Addressing a 20 June Mass that followed the first day of a two-day conference in Krakow on preventing pedophilia and child abuse, Bishop Piotr Libera said Catholic leaders are “ashamed and repentant” and asked for forgiveness from God and the victims on behalf of the church.

 

Father Adam Zak, chairman of the Child Protection Center, said the Polish church is far behind its Irish and U.S. counterparts in fighting child sexual abuse, AFP reports.

 

The AP writes that about 30 priests have been convicted of pedophilia in Poland. According to Polskie Radio, Zak presented research at the conference indicating 19 Polish clergymen were convicted of sexually abusing children from 2010 to 2013. Zak said he intends to broaden his research to cover convictions since 1990. 

 

Child-psychiatry and sexual-abuse experts from Germany and the United States, as well as abuse victims, attended the conference led by Cardinal Stanislaw Dziwisz, Krakow’s archbishop.

 

Dziwisz said it is “necessary to understand and confront this evil clearly and without hesitation,” Polskie Radio reports.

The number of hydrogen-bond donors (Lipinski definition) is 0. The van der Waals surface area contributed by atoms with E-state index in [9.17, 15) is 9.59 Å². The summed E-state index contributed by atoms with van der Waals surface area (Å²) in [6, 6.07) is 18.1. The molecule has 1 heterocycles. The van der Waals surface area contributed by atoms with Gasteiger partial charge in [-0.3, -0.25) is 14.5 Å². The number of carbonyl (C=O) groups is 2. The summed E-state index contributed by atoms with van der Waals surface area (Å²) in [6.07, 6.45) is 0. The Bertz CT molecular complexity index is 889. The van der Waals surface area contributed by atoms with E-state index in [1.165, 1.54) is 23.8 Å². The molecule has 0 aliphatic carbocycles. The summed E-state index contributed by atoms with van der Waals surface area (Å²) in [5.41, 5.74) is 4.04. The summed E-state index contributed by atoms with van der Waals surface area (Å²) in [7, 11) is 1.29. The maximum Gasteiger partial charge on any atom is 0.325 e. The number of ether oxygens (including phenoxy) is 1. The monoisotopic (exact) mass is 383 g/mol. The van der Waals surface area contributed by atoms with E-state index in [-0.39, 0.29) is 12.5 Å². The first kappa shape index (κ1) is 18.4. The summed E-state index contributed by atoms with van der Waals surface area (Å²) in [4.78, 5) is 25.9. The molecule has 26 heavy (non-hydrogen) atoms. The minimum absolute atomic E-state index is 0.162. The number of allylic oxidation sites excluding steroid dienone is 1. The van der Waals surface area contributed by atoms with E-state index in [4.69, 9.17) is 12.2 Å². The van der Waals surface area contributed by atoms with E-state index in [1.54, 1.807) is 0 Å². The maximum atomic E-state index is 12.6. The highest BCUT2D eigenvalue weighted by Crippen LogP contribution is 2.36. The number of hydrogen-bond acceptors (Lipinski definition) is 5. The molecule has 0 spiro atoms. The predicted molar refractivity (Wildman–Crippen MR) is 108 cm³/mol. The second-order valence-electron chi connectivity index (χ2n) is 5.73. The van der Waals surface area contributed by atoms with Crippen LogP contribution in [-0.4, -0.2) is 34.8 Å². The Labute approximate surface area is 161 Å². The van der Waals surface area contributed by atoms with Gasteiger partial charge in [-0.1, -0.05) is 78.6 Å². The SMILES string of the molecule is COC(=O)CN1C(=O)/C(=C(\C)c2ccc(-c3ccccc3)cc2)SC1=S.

Public discussion of child abuse in the Polish Catholic Church has long been taboo, and priests generally received lenient punishment.

 

Poland has had a few high-profile cases come to light in the past few years, including that of Archbishop Jozef Wesolowski, who is accused of paying for sex with boys in the Dominican Republic while serving as papal envoy there.

 

But church leaders declared “zero tolerance” last year amid a backlash over comments by Archbishop Jozef Michalik, who suggested that sexual abuse may be more likely when children affected by divorce seek love outside the family.

 

“[The child] clings, it searches. It gets lost itself and then draws another person into this,” Michalik said. The church characterized his comment as a “slip of the tongue.”

Barbara Frye is TOL’s managing editor. Mane Grigoryan, Rebecca Johnson, and Madeleine Stern are TOL editorial interns.